Saving the 2nd Molar from the 3rd Is it Really the Guilt of the Tilt? ZC17-ZC19
Dr. Preeti Jain Pruthi,
Senior Resident, Department of Conservative Dentistry and Endodontics,
Maulana Azad Institute of Dental Sciences, New Delhi, India.
Introduction: Clinicians often relate the distal caries in second molars to angulated third molars, which if left undetected can lead to gross decay that may further require removal of the tooth. Due to this fact, many third molars are advised for prophylactic removal to prevent decay in the second molar. But this approach would only be justified when the incidence of decay/loss of second molar due to third molar are reasonably high. We sought to determine incidence of caries experience and also sequel extraction in second molars associated with the third molars.
Aim: The study was conducted to answer the basic question that whether the incidence of caries and subsequent extraction of second molar due to angulated third molars is high enough to justify the prophylactic removal of third molar or not.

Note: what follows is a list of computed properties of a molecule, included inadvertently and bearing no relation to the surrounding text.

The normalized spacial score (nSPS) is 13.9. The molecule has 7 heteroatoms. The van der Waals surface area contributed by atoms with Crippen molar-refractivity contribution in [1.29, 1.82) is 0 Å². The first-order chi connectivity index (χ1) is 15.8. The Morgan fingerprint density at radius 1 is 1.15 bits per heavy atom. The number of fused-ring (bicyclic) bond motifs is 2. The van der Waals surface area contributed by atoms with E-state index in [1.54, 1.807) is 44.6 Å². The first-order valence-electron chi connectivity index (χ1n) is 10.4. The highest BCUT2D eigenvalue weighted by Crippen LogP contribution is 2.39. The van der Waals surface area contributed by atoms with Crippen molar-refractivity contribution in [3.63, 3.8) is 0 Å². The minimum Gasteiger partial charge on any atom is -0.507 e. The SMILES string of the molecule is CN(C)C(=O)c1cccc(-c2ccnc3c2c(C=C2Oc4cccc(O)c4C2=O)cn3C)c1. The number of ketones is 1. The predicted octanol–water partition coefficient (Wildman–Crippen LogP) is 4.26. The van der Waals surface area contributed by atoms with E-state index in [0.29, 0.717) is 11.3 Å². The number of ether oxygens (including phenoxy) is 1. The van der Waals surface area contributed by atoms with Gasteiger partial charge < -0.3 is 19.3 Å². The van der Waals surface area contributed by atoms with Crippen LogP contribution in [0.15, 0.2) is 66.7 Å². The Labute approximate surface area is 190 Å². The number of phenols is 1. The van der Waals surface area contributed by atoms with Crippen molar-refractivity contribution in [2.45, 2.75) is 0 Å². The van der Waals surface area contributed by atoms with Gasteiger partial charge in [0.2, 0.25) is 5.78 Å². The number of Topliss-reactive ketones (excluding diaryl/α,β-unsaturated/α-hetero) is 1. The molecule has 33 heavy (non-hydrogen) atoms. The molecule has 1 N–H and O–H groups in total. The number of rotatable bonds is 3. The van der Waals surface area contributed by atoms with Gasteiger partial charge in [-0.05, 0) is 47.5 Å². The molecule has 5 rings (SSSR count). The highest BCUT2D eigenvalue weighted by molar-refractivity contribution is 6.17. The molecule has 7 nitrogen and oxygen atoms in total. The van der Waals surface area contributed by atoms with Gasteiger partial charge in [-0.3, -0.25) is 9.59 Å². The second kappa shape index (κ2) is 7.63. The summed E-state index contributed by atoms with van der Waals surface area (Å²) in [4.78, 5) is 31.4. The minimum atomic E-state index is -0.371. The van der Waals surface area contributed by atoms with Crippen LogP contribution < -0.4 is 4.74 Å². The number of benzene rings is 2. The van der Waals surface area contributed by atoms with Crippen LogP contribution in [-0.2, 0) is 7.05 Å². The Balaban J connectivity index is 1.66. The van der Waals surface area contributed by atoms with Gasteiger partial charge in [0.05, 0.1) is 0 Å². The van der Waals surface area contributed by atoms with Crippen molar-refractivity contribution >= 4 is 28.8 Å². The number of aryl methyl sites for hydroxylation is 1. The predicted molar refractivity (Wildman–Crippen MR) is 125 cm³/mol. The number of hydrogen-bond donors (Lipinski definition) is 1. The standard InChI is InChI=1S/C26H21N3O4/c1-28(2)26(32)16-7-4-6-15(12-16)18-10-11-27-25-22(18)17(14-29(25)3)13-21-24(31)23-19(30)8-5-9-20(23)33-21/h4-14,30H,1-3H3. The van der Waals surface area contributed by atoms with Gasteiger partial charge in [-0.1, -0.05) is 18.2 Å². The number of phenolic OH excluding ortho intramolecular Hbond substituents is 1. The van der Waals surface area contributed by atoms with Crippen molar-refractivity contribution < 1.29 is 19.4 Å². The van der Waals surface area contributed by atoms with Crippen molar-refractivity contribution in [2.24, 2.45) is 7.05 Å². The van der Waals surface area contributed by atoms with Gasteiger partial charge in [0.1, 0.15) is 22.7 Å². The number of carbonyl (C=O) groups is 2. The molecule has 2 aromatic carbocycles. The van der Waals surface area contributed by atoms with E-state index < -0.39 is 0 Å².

Materials and Methods: This study was conducted on radiographic records of 1187 patients. The effect of tilted third molar on the second molar was measured in relation with three parameters namely level & position of third molar with respect to second molar and the distribution among arches.
Results: The results indicated that out of total number of teeth examined only 5.4% of maxillary and 9.6% of mandibular second molars were affected by tilted third molars. Further, only 2.2% of mandibular and 2.9% of maxillary second molars were indicated for extraction. The data was statistically insignificant.
Conclusion: It was concluded that distal caries in second molars is not very common. It may be present in some cases of third molar impactions and prophylactic removal of these impacted teeth may not be considered appropriate.